Equity markets cheered the move by five central banks led by the US Federal Reserve (Fed) to lower borrowing costs in US Dollars (USD) for European banks. Equity indices rallied by over 3% across the globe on the back of the central banks action. The central banks of US, Japan, Canada, UK, Switzerland and Eurozone lowered the premium over the overnight swap rates from 100bps to 50bps to help ease pressure on USD liquidity for banks in Europe.
Why did the rise in cost of funding for European banks become important to the Fed?
The rise in bond yields in debt ridden countries of Europe cast doubts on the balance sheets of European banks. The sharp rise in borrowing costs for Italy, which had to pay over 7% for its borrowing (up by 250bps over the last four months) led to worries of sustainability of Italy’s debt (at 120% of GDP and absolute value of USD 2.2 trillion) and European banks hold a large amount of Italy’s debt (over 40%).
High exposure to Italy and other debt ridden nations debt prompted rating agencies to cut credit ratings of European and US banks. Given the lowered credit rating, the lenders of USD to European banks started demanding higher yields for lending to the banks. The 3month Euro basis swap rate moved down from negative 80bps to negative 150bps for European banks, indicating that the cost of borrowing almost doubled. European banks would have faced a huge USD liquidity crunch if the basis swap rate moved down further.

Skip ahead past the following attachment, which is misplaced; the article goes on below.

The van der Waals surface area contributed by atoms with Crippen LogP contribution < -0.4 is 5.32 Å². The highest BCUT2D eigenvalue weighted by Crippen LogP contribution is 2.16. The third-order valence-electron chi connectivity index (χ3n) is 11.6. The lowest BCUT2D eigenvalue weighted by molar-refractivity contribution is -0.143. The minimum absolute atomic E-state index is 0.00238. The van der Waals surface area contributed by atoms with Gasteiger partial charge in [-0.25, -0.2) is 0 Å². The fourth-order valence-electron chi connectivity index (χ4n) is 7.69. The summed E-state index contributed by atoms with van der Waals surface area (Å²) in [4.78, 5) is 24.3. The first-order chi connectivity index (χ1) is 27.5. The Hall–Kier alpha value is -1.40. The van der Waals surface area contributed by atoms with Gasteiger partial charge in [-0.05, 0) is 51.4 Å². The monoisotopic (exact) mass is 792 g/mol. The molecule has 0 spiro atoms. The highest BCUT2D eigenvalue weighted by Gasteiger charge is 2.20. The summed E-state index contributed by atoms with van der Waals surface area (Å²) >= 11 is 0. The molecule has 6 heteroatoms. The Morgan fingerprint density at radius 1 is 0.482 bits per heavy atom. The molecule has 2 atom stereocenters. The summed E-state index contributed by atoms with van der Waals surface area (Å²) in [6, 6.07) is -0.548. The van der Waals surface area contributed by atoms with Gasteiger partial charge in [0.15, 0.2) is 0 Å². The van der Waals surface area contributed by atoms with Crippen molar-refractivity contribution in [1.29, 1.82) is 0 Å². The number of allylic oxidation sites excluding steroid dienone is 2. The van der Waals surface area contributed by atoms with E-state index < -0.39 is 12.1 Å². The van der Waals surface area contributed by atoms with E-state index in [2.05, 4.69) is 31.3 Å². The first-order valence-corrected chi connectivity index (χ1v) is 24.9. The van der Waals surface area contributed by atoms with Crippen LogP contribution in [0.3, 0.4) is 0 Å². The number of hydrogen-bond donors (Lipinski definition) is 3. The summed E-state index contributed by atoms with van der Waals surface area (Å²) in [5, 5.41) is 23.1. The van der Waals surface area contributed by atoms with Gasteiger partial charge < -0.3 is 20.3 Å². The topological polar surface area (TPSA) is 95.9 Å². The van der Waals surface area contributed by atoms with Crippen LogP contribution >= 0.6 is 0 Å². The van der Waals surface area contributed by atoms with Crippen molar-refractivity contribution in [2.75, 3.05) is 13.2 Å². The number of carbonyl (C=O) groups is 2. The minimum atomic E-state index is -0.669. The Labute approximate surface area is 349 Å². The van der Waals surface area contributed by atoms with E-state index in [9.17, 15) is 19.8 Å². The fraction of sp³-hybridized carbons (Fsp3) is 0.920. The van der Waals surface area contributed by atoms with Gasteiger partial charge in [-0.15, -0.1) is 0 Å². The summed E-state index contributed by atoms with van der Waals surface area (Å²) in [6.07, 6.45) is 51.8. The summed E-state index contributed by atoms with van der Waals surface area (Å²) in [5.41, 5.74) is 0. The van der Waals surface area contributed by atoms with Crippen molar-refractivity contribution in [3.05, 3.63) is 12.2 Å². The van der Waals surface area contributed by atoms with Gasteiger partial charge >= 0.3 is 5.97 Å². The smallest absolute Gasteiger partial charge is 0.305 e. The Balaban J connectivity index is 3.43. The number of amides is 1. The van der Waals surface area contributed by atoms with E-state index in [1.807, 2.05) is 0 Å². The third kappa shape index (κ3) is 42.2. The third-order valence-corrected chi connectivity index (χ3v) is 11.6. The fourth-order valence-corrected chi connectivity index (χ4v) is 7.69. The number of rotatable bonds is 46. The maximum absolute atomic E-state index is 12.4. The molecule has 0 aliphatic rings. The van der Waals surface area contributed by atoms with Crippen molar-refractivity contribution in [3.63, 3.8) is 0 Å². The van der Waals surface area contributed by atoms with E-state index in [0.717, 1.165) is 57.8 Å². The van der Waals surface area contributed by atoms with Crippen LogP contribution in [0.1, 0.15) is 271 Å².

Lack of USD liquidity for European banks could have led to default scenarios where banks default on USD loans given the lack of availability of USD. Defaults by European banks would have led to contagion risk that could have stopped the interbank market from functioning. A non functioning interbank market had led to the collapse of markets in 2008 and the Fed did not want such an event to occur again.